Performer interfaces with the user via various movable windows which allow quick and easy access to the various control features. Each window has a pop‑up 'mini‑menu' which allows you to carry out window‑specific tasks. The Tracks Window lets you assign track names, channels, and comments — there is no limit to the number of tracks you can create. You can set each track so that it will play, record, do neither, or do both at the same time. You can also choose any MIDI channel (or multiple MIDI channels) for the track to record from or for subsequent playback of the recorded track. Performer also shows each track as a line in an overview editor to the right of the tracks display. It is very easy to drag sections of music around to try out arrangements here. This part of the Tracks window is similar to that of Mastertracks Pro, and lets you see where you have actually recorded data along your tracks by displaying it in grey or black boxes — according to how much data is in the track.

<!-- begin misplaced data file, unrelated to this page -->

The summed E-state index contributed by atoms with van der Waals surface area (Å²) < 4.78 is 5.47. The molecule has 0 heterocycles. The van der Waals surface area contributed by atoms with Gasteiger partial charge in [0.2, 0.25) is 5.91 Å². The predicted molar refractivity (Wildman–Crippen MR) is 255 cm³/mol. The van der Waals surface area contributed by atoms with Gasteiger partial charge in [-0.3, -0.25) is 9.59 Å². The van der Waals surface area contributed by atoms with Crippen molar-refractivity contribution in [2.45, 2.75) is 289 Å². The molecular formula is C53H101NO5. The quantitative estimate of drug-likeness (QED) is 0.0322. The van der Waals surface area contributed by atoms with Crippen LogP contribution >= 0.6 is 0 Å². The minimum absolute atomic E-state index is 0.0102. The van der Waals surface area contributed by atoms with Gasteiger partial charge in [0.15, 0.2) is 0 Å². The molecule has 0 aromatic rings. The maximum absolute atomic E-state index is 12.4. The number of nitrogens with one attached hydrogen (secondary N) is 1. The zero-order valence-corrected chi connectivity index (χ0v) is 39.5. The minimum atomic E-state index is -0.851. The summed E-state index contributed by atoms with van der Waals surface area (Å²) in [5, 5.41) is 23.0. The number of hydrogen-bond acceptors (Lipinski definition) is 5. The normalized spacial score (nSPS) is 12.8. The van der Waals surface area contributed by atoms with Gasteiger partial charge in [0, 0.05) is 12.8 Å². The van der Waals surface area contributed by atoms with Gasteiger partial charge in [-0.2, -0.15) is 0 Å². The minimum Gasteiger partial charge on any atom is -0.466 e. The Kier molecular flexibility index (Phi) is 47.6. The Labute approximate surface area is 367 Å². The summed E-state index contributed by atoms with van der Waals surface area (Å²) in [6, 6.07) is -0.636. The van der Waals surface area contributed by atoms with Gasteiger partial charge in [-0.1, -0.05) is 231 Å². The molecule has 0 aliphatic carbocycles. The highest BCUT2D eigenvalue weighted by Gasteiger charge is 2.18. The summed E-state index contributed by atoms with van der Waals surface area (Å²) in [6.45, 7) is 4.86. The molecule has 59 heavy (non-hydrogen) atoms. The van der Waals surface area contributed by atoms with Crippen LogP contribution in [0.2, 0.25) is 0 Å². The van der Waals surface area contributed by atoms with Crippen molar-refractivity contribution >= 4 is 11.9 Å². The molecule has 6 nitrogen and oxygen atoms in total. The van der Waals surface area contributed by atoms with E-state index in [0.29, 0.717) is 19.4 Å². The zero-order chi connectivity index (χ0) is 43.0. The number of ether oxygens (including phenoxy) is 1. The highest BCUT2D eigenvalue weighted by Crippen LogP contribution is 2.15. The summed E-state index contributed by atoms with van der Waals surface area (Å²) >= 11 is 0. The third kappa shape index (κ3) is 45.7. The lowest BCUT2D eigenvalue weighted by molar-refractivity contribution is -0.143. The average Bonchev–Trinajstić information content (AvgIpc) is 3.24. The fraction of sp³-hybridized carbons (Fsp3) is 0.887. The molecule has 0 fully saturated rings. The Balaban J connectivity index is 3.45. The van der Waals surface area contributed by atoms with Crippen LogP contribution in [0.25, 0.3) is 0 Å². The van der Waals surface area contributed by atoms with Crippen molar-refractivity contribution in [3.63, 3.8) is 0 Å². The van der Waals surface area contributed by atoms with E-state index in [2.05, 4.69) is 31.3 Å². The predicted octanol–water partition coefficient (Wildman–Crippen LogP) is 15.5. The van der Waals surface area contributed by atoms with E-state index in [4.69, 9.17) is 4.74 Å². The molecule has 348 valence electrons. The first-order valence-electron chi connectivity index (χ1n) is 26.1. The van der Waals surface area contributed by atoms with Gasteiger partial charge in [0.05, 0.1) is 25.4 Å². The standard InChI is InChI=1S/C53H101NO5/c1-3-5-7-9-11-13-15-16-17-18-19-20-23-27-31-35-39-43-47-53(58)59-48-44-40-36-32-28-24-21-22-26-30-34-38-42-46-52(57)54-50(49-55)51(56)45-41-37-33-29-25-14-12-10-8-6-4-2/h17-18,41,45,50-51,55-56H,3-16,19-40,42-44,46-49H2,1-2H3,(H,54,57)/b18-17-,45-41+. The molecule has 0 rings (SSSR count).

The general control features are very comprehensive and easy to use. A Markers Window allows Marker events to be placed into a list with positions displayed as Bar/Beat/Clocks, Hours/Minutes/Seconds, or at SMPTE time locations — and you can display any combination of these. This is one of my favourite Performer features, making it extremely easy to set up markers for your verse, chorus and so on, or for your SMPTE 'hit' points when working to picture. The Metronome Window allows tempos to be set, and the Counter Window displays the current sequence position in any combination of measures, real‑time, and SMPTE time locations. A Controls Window allows Performer to be manually operated using familiar tape‑deck style controls.